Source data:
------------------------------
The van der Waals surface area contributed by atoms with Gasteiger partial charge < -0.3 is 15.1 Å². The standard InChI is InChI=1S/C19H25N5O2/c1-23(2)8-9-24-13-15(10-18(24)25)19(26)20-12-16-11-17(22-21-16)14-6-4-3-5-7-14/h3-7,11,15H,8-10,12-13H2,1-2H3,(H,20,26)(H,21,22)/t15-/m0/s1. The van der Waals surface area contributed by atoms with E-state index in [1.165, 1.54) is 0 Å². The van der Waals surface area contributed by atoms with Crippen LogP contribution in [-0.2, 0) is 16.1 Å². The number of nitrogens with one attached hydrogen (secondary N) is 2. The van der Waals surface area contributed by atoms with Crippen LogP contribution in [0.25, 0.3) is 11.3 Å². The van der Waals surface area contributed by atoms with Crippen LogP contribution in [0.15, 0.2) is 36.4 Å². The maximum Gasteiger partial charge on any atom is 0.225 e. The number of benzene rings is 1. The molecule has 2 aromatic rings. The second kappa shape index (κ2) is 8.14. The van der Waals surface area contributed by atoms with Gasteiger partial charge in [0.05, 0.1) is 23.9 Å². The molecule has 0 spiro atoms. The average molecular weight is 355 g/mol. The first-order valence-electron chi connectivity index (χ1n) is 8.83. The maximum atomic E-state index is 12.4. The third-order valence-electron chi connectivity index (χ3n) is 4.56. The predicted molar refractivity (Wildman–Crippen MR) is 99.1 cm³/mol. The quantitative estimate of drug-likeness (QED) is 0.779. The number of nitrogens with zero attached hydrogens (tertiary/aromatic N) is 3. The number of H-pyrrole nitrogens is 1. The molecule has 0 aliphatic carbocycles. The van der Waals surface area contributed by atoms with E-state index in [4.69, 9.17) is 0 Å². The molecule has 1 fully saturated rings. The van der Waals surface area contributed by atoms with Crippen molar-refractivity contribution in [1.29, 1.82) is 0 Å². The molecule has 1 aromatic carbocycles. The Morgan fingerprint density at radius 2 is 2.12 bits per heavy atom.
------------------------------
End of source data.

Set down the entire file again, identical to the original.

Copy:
The van der Waals surface area contributed by atoms with Gasteiger partial charge < -0.3 is 15.1 Å². The standard InChI is InChI=1S/C19H25N5O2/c1-23(2)8-9-24-13-15(10-18(24)25)19(26)20-12-16-11-17(22-21-16)14-6-4-3-5-7-14/h3-7,11,15H,8-10,12-13H2,1-2H3,(H,20,26)(H,21,22)/t15-/m0/s1. The van der Waals surface area contributed by atoms with E-state index in [1.165, 1.54) is 0 Å². The van der Waals surface area contributed by atoms with Crippen LogP contribution in [-0.2, 0) is 16.1 Å². The number of nitrogens with one attached hydrogen (secondary N) is 2. The van der Waals surface area contributed by atoms with Crippen LogP contribution in [0.25, 0.3) is 11.3 Å². The van der Waals surface area contributed by atoms with Crippen LogP contribution in [0.15, 0.2) is 36.4 Å². The maximum Gasteiger partial charge on any atom is 0.225 e. The number of benzene rings is 1. The molecule has 2 aromatic rings. The second kappa shape index (κ2) is 8.14. The van der Waals surface area contributed by atoms with Gasteiger partial charge in [0.05, 0.1) is 23.9 Å². The molecule has 0 spiro atoms. The average molecular weight is 355 g/mol. The first-order valence-electron chi connectivity index (χ1n) is 8.83. The maximum atomic E-state index is 12.4. The third-order valence-electron chi connectivity index (χ3n) is 4.56. The predicted molar refractivity (Wildman–Crippen MR) is 99.1 cm³/mol. The quantitative estimate of drug-likeness (QED) is 0.779. The number of nitrogens with zero attached hydrogens (tertiary/aromatic N) is 3. The number of H-pyrrole nitrogens is 1. The molecule has 0 aliphatic carbocycles. The van der Waals surface area contributed by atoms with E-state index in [4.69, 9.17) is 0 Å². The molecule has 1 fully saturated rings. The van der Waals surface area contributed by atoms with Crippen molar-refractivity contribution in [1.29, 1.82) is 0 Å². The molecule has 1 aromatic carbocycles. The Morgan fingerprint density at radius 2 is 2.12 bits per heavy atom.